Things we’ve learned: Avoid the mall & These girls have range!

Things we’ve learned in the last week:
 
Avoid Sitting In The Mall
We just passed the one month mark and the girls are doing fantastic.  Check out the pictures to see Audrey and Sofia with us, with their Grandpa, and with Aunties Kim and Linda.  This past week we’ve also done quite a bit of getting out and about.  When the weather was lousy mid-week, we decided to do some indoor trekking at the mall.  We thought we’d avoid the weather and still get some exercise, so we packed up and headed to Northgate Mall.  Things started out well, we had lunch at the food court while the girls obligingly slept through it all.  Then we walked about a bit and finally decided to park and feed the girls.  We sat in a little oasis in the center of the mall, smack between a trendy clothing store and a shop selling all manner of smelly lotions, soaps and candles.
 
We whipped out the girls’ bottles and settled ourselves into the faux leather cushions to feed them.  Being twins, they attract a lot of attention.  When you’re moving, you get lots of comments and friendly smiles, but when you SIT you become dangerously becalmed in the middle of a sea of swarming well-wishers- many of whom you really wish would just keep moving.  The way to avoid most of these people is to avoid eye contact at all costs.  Unfortunately, just as I whispered this reminder to Tony under my breath, he made accidental eye contact with exactly the type of people you want to avoid- mall regulars.  Suddenly, I hear, "Damn, don’t look up." and I unfortunately glance up briefly to see a doddering pair of women with questionable hygiene making their way towards us, clinging to each other for support.  They finally reach us with smiles and exclamations, only to station themselves on my left.  As they look down on me feeding Sofia, I notice that they are just the type of folks I really don’t want hovering over the babies when the unthinkable (or at least the really gross) happens- the nose of the lady standing closest to me releases a trembling drop of moisture that falls directly onto the blanket covering Sofia.  I blanch and look away in horror.  The woman realizes her gaffe and reaches up to her nose to stem the tide of droplets.  I try to glance up with a look of subtle hostility and they shuffle backwards and I sigh in relief- only to discover a moment later that they have only shuffled to the right and are now standing behind Tony! Aargh! I bite down on the words of relief I was going to say to Tony and stubbornly look only at Sofia and refuse to respond to their continued murmurings.  All I am thinking about is colds and viruses, and what terrible germs may have been contained in the drop of nose moisture that now has invisibly settled into lovely Sofia’s blanket.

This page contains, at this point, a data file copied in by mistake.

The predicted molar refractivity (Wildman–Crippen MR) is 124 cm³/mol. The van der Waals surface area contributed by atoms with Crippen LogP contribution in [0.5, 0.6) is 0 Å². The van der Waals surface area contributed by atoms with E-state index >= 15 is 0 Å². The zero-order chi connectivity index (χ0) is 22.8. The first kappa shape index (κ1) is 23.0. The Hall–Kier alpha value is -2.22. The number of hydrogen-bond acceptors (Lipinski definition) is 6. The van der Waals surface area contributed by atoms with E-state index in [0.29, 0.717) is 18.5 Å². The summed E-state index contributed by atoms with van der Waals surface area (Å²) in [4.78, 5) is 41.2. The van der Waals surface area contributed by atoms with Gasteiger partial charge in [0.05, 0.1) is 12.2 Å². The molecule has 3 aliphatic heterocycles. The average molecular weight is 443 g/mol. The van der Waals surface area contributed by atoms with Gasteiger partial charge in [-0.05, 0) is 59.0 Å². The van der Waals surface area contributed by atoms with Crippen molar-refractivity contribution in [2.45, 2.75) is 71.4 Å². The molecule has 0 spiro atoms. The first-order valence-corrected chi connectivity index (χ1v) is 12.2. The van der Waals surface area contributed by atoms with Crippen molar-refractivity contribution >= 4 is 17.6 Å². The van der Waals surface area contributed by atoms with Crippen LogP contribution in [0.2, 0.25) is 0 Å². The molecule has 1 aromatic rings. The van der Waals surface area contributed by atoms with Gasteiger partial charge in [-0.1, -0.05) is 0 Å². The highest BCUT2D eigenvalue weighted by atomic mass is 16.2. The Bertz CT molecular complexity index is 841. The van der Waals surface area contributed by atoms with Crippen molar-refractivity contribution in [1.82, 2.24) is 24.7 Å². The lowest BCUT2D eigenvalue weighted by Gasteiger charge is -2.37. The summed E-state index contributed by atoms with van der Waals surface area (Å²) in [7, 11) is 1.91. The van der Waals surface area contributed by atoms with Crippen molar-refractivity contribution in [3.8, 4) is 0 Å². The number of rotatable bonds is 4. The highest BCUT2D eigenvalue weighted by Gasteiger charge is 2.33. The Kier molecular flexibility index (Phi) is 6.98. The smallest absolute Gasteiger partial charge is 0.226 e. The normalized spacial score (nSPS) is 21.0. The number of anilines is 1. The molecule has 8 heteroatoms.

Finally, those ladies leave and we both breathe sighs of relief.  Then a couple of old guys come and settle into the couch next to us.  Fortunately, they were quite nice and didn’t come hover over the babies.  One of the men had 3 year old twin grandchildren.  We chatted with them for a few moments, still feeling like we’ve got to wrap-up the feedings before we attract more people we don’t want to talk with.
 
Luckily, the girls ate quickly and we were able to beat a rapid retreat out of the mall.  I think I will stick with Greenlake- rain or shine.  At least I know what is contained in droplets of rain!
 
These Girls Have Range
The second thing we’ve learned is that in addition to good things coming in small packages- incredibly high velocity things can also be contained in small packages.  Also, incredibly smelly things.  Things like poop, spit-up, and toots.  These girls pack an amazing amount of punch into their small, developing intestinal tracks.  Thus far they have managed to projectile poop off the changing table- hitting the floor nearly 2 feet away, precision spit up directly down the front of my bathrobe, and toot with enough intensity to make the dog leave the room!  All this action before they were 4 weeks old- it only makes me shudder to think what they will be able to do once their muscles are developed enough for them to hold their heads up or control their arms.
 
 
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About jenlocati

JENNIE LOCATI started her blog, WYS Words as a way to share her experiences as a professional woman, wife, mother, and irrepressible “do-gooder”. Her diverse life experiences have taken her to Kenya as a Peace Corps volunteer, the trading floors of Wall Street, to PATH, and most recently back to Microsoft, where she works in Executive Communications. Jennie shares her many misadventures, occasional insights, and unique perspectives in a voice that is self-deprecating, honest, and authentic. Read more at www.wyswords.com
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